Photo: Zace Photographic

Sarah Abel

for copy editing, proofreading and project management

Proofreading is the process of checking typeset proofs against the original manuscript in order to correct typographical errors, mainly in spelling and punctuation. The proofreader checks that all headings are correctly set and that the publisher's style sheet has been followed.

The proofreader indicates errors using standard proof correction marks. The proofs are then returned to the typesetter for revision and a further set of proofs produced. This stage is the final check before printing.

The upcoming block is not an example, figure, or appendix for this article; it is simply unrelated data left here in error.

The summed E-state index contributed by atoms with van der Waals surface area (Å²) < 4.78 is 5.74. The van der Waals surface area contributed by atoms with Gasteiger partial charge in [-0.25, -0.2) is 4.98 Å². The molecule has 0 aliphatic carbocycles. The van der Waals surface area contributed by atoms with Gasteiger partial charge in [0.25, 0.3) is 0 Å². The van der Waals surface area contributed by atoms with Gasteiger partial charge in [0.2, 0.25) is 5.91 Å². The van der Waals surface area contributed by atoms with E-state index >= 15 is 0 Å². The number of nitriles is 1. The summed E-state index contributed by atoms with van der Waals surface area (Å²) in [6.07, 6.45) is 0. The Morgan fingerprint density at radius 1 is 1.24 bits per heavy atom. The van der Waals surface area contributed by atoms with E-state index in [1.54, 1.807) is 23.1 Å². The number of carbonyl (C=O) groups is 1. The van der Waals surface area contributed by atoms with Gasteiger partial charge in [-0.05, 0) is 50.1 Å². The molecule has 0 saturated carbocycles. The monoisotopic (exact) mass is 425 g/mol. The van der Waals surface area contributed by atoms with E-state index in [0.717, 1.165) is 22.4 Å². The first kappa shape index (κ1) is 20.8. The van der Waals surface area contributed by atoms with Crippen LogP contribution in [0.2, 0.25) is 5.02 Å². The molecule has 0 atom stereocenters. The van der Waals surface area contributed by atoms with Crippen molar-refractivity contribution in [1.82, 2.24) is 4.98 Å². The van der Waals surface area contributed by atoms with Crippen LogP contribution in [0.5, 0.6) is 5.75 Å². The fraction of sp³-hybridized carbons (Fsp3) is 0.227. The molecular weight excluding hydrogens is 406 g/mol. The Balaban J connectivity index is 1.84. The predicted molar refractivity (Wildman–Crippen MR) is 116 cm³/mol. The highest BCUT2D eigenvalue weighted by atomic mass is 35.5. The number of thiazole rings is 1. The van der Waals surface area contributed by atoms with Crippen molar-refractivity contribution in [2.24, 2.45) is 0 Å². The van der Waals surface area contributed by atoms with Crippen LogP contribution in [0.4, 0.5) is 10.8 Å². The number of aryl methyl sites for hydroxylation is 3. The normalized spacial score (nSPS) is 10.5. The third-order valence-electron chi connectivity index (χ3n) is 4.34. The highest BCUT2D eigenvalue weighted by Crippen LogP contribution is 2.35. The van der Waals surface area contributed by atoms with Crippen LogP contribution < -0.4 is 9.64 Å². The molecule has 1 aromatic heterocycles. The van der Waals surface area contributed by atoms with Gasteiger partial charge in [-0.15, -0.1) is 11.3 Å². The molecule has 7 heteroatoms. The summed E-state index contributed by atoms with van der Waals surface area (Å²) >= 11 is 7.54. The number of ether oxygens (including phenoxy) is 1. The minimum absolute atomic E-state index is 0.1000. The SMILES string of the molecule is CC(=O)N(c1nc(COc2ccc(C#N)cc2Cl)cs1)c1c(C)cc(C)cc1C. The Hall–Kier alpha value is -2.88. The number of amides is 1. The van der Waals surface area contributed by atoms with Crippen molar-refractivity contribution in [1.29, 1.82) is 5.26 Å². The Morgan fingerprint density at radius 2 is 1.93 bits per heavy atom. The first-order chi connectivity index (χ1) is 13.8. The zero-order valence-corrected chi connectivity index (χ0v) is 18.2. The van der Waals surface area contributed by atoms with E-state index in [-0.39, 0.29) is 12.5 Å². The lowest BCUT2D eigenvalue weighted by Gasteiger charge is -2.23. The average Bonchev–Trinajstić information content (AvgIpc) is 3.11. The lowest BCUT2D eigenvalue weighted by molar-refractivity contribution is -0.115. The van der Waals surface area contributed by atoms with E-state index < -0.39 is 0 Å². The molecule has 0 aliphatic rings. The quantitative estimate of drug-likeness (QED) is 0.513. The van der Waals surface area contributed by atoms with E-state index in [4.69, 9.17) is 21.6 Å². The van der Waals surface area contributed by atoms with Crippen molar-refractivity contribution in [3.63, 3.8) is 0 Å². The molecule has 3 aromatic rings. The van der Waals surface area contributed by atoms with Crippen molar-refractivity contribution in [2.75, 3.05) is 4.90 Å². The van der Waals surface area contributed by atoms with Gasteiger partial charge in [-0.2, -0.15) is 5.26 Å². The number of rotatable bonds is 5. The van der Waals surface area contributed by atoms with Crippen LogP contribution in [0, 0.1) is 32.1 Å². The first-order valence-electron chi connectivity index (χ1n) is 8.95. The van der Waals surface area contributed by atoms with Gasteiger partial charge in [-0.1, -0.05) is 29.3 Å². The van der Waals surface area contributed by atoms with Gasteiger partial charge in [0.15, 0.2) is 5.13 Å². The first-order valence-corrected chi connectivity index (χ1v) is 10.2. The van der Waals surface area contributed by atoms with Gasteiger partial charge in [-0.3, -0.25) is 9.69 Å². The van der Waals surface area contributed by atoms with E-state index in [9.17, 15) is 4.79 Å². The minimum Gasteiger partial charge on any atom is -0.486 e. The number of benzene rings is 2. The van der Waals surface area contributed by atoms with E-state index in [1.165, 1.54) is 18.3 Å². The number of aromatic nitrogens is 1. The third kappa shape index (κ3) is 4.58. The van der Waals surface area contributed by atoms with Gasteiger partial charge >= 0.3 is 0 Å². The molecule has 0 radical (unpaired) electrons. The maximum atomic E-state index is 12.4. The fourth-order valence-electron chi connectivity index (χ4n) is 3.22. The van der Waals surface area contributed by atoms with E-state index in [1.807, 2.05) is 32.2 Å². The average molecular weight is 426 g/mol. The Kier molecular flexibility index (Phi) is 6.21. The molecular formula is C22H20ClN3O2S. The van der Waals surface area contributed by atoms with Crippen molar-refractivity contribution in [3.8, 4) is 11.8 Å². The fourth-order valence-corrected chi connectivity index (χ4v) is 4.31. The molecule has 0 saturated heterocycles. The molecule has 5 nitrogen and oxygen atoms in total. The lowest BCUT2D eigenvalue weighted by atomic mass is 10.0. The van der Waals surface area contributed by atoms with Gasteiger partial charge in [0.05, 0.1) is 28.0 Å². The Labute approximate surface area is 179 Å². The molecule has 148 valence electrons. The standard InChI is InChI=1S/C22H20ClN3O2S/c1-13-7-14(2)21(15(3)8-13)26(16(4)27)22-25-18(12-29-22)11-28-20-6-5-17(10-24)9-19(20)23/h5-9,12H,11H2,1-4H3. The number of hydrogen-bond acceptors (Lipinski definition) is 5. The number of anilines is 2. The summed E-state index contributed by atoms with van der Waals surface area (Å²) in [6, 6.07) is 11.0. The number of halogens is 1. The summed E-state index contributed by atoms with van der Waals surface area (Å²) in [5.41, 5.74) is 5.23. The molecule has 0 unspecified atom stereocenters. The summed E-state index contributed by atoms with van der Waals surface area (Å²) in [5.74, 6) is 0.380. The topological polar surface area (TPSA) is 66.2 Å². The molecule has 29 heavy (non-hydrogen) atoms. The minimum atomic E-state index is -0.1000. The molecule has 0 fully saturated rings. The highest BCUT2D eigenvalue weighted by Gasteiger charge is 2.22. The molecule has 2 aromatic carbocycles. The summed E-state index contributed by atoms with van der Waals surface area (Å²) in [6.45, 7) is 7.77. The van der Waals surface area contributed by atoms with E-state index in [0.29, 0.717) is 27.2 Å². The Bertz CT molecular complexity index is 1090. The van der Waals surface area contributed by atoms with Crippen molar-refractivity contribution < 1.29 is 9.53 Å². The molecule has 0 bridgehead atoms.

Copy editing is a much more fundamental process where any problems are solved before the manuscript is typeset (thus minimising expensive proof corrections). Copy editing entails correcting spelling, punctuation and grammar; checking consistency and continuity; flagging up quotations that may need copyright permission; verifying cross-references; and raising appropriate queries with the author. It ensures that the text is complete, with all components clearly identified and with a style sheet prepared for the typesetter and the proofreader.

The copy editor ensures that the edited document conforms to the publisher's house style (or a self-publishing author's own design), with standardised headings, sub-headings, footnotes, bibliography, etc and perhaps creation of an index, where appropriate. It may also be necessary to abridge or rewrite text either to fit a given format or to improve its flow.